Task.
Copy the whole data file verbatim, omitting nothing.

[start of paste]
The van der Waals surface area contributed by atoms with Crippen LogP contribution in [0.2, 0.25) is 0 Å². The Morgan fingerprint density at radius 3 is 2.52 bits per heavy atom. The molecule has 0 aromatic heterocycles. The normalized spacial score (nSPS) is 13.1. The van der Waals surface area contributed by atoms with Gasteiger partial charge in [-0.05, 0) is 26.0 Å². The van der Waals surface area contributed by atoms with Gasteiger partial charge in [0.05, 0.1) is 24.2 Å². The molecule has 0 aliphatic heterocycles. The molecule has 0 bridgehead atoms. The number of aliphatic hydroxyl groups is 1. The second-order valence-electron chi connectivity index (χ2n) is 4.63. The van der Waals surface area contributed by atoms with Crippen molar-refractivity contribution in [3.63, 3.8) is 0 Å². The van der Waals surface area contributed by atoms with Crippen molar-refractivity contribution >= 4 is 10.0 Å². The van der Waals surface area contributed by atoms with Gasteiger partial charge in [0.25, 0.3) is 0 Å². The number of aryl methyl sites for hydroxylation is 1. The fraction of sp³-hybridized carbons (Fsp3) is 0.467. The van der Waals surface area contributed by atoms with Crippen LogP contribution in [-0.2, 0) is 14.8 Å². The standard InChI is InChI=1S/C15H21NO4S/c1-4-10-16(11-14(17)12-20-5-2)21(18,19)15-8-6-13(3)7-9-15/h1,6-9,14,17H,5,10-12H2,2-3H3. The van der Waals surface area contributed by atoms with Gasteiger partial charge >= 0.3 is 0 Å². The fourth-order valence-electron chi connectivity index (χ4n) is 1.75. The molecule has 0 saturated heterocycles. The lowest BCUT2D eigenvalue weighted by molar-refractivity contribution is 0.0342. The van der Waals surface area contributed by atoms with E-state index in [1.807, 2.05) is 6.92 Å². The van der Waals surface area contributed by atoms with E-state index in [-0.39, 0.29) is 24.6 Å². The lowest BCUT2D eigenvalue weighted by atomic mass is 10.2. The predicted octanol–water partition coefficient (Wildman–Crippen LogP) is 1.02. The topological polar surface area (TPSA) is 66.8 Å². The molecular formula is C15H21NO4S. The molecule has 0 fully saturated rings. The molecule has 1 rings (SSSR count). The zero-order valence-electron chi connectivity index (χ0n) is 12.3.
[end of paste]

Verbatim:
The van der Waals surface area contributed by atoms with Crippen LogP contribution in [0.2, 0.25) is 0 Å². The Morgan fingerprint density at radius 3 is 2.52 bits per heavy atom. The molecule has 0 aromatic heterocycles. The normalized spacial score (nSPS) is 13.1. The van der Waals surface area contributed by atoms with Gasteiger partial charge in [-0.05, 0) is 26.0 Å². The van der Waals surface area contributed by atoms with Gasteiger partial charge in [0.05, 0.1) is 24.2 Å². The molecule has 0 aliphatic heterocycles. The molecule has 0 bridgehead atoms. The number of aliphatic hydroxyl groups is 1. The second-order valence-electron chi connectivity index (χ2n) is 4.63. The van der Waals surface area contributed by atoms with Crippen molar-refractivity contribution in [3.63, 3.8) is 0 Å². The van der Waals surface area contributed by atoms with Crippen molar-refractivity contribution >= 4 is 10.0 Å². The van der Waals surface area contributed by atoms with Gasteiger partial charge in [0.25, 0.3) is 0 Å². The number of aryl methyl sites for hydroxylation is 1. The fraction of sp³-hybridized carbons (Fsp3) is 0.467. The van der Waals surface area contributed by atoms with Crippen LogP contribution in [-0.2, 0) is 14.8 Å². The standard InChI is InChI=1S/C15H21NO4S/c1-4-10-16(11-14(17)12-20-5-2)21(18,19)15-8-6-13(3)7-9-15/h1,6-9,14,17H,5,10-12H2,2-3H3. The van der Waals surface area contributed by atoms with Gasteiger partial charge >= 0.3 is 0 Å². The fourth-order valence-electron chi connectivity index (χ4n) is 1.75. The molecule has 0 saturated heterocycles. The lowest BCUT2D eigenvalue weighted by molar-refractivity contribution is 0.0342. The van der Waals surface area contributed by atoms with E-state index in [1.807, 2.05) is 6.92 Å². The van der Waals surface area contributed by atoms with E-state index in [-0.39, 0.29) is 24.6 Å². The lowest BCUT2D eigenvalue weighted by atomic mass is 10.2. The predicted octanol–water partition coefficient (Wildman–Crippen LogP) is 1.02. The topological polar surface area (TPSA) is 66.8 Å². The molecular formula is C15H21NO4S. The molecule has 0 fully saturated rings. The molecule has 1 rings (SSSR count). The zero-order valence-electron chi connectivity index (χ0n) is 12.3.